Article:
Poverty impacts of agricultural water management technologies in Ethiopia
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Hagos, Fitsum; Jayasinghe, Gayathree; Awulachew, Seleshi Bekele; Loulseged, Makonnen; Yilma, Aster Denekew. 2011. Poverty impacts of agricultural water management technologies in Ethiopia. In Awulachew, Seleshi Bekele; Erkossa, Teklu; Balcha, Y. (Comps.). Irrigation and water for sustainable development: proceedings of the Second Forum, Addis Ababa, Ethiopia, 15-16 December 2008. Colombo, Sri Lanka: International Water Management Institute (IWMI). pp.184-212.
Permanent link to this item: http://hdl.handle.net/10568/41765
Internet URL: http://publications.iwmi.org/pdf/H044263.pdf
Farmers in rural Ethiopia live in a climate-related shock-prone environment. The major source of climate shock is the persistent variation in the amount and distribution of rainfall. The dependence on unreliable rainfall increases farmers? vulnerability to shocks while also constraining farmers? decisions to use yieldenhancing modern inputs, exacerbating the vulnerability of households to poverty and food insecurity. As a response, the Government of Ethiopia has embarked on massive investment in low-cost agricultural water management technologies (AWMTs). Despite these huge investments, their impact remains hardly understood. The main focus of this paper was to explore whether access to selected AWMTs, such as deep and shallow wells, ponds, river diversions and small dams, has led to a significant reduction in poverty and, if they did so, to identify which technologies have higher impacts. The study also calculated the net present value of the selected AWMT, to assess which of the AWMTs are worth investing in given that they have the promise of reducing poverty. In measuring impact we followed different approaches: mean separation tests, propensity score matching and poverty analysis. The study used a unique dataset from a representative sample of 1,517 households from 29 Peasant Associations (Kebeles) in four regions of Ethiopia. Findings indicated that the estimated average treatment effect on per capita income was significant and amounted to USD 82. Moreover, there was 22% less poverty incidence among users of AWMTs compared to nonusers. The poverty impact of AWMT was also found to differ by technology type. Accordingly, deep wells, river diversions and micro-dams have led to 50, 32 and 25%, respectively, reduction in poverty incidence compared to the reference, i.e., rain-fed systems. Although, the selected AWMTs were found to contribute to poverty reduction, we found that ponds, deep wells and small dams were not attractive from a social cost-benefit analysis perspective, implying that choices need to be made considering their relative financial viability and poverty reduction impacts compared to other available options that could improve rain-fed agriculture. Finally, our study identified the most important determinants of poverty, on the basis of which we made policy recommendations: i) build assets (AWMT, livestock, etc.); ii) human resources development; and iii) improve the functioning of labor markets and access to these (input or output) markets for enhanced impact of AWMT on poverty.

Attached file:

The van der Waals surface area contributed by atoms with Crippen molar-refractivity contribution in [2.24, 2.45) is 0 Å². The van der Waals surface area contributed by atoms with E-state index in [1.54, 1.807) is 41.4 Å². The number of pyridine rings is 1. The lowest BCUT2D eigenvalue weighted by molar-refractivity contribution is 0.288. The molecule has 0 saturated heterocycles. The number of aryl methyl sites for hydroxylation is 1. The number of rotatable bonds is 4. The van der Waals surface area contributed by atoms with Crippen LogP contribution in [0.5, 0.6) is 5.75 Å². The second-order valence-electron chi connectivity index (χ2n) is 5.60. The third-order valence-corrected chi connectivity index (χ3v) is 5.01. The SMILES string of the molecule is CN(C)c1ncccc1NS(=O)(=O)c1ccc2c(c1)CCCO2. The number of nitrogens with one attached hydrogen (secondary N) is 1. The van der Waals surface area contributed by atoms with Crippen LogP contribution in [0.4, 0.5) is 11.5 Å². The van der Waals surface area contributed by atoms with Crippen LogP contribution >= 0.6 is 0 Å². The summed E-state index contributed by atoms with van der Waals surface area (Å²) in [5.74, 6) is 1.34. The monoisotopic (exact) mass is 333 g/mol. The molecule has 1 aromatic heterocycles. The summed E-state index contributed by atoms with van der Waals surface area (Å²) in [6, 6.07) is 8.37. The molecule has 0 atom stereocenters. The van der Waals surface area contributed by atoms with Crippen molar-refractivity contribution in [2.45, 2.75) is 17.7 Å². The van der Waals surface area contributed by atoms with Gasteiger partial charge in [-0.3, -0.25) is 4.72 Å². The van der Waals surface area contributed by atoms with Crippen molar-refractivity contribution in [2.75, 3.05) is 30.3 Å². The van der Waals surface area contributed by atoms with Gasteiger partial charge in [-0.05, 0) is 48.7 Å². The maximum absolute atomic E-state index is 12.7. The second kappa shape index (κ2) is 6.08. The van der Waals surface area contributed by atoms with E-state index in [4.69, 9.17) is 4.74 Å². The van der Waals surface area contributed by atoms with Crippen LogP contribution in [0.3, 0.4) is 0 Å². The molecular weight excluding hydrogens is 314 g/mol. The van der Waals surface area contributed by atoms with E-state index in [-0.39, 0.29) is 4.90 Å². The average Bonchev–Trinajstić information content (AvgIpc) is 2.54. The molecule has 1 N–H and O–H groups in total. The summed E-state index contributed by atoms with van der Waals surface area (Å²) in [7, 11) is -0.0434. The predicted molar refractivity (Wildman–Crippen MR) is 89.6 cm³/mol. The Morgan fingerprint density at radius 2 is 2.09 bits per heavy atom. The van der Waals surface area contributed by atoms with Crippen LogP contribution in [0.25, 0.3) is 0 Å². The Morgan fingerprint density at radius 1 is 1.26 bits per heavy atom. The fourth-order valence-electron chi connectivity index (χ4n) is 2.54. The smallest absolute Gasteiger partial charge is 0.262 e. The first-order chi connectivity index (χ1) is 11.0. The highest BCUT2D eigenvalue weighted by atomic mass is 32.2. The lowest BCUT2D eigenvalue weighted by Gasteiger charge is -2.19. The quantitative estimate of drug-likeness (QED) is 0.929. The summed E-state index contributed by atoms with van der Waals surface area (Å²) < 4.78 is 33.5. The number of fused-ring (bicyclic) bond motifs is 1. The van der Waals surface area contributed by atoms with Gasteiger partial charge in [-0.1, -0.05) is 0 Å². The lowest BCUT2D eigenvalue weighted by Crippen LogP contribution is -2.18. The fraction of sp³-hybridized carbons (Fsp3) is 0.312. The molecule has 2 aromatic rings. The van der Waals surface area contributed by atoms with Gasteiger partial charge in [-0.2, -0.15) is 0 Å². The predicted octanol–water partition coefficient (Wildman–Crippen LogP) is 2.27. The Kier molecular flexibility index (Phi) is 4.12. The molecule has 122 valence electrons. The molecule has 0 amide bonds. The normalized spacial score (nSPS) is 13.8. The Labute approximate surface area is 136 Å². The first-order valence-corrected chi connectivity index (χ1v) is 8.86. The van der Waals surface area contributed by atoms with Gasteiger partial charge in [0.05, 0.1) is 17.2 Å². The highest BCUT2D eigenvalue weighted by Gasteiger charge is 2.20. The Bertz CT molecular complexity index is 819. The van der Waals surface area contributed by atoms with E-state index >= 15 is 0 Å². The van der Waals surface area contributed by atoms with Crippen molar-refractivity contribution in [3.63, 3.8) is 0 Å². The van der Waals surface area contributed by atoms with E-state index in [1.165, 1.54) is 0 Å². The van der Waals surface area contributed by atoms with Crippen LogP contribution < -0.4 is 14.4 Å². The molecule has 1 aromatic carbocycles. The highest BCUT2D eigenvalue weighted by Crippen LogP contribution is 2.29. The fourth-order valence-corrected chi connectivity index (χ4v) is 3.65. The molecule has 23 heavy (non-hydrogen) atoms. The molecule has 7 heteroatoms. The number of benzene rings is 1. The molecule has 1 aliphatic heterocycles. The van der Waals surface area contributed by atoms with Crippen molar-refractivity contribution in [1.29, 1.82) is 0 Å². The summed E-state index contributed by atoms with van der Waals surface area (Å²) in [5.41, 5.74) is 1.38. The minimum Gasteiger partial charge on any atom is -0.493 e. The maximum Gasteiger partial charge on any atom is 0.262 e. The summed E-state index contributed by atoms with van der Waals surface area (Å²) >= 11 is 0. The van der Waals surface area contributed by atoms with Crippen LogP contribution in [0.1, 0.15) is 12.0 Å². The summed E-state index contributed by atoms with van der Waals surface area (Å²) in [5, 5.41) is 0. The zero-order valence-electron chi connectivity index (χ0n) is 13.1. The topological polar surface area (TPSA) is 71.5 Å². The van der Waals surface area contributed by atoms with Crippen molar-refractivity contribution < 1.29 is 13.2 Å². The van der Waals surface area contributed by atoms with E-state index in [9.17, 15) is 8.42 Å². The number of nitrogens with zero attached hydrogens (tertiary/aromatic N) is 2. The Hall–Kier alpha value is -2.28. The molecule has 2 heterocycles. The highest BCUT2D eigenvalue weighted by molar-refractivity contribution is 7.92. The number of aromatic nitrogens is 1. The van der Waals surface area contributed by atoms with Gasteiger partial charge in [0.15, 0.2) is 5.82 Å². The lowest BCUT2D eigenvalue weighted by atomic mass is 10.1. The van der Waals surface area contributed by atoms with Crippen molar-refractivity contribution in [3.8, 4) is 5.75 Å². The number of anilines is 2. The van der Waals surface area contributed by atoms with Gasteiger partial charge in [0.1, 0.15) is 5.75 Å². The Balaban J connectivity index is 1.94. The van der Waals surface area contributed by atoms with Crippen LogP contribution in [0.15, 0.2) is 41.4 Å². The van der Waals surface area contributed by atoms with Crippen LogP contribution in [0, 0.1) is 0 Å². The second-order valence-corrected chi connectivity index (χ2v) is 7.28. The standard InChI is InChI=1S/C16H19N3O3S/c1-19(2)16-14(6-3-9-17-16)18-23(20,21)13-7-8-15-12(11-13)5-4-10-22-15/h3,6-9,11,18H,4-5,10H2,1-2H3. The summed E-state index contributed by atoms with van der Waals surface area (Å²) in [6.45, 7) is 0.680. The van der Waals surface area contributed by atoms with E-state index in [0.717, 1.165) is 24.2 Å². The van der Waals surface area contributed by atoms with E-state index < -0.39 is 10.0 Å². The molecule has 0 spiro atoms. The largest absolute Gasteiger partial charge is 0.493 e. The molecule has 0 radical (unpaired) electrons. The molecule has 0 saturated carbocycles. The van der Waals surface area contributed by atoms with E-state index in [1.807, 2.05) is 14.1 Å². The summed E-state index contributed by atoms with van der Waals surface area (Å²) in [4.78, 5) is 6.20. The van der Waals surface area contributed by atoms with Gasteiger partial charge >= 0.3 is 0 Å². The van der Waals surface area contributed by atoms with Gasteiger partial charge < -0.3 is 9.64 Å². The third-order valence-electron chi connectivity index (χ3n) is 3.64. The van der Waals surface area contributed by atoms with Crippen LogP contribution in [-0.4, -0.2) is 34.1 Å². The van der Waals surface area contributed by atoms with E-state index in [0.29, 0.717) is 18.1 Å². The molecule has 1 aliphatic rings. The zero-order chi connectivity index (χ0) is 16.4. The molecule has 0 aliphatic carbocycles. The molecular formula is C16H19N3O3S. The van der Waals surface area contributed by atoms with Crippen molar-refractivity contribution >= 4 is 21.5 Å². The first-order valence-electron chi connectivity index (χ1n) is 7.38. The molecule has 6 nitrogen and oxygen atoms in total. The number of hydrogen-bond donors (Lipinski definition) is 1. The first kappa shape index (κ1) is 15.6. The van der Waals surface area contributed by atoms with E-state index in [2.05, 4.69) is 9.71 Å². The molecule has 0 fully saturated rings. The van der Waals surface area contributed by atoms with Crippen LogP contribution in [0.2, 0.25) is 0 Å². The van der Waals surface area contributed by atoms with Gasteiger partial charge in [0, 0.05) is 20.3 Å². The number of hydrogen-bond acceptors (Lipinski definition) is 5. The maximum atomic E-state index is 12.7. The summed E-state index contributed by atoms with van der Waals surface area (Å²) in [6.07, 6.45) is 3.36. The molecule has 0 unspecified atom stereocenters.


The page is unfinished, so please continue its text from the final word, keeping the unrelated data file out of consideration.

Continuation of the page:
In Awulachew, Seleshi Bekele; Erkossa, Teklu; Balcha, Y. (Comps.). Irrigation and water for sustainable development: proceedings of the Second Forum, Addis Ababa, Ethiopia, 15-16 December 2008. Colombo, Sri Lanka: International Water Management Institute (IWMI).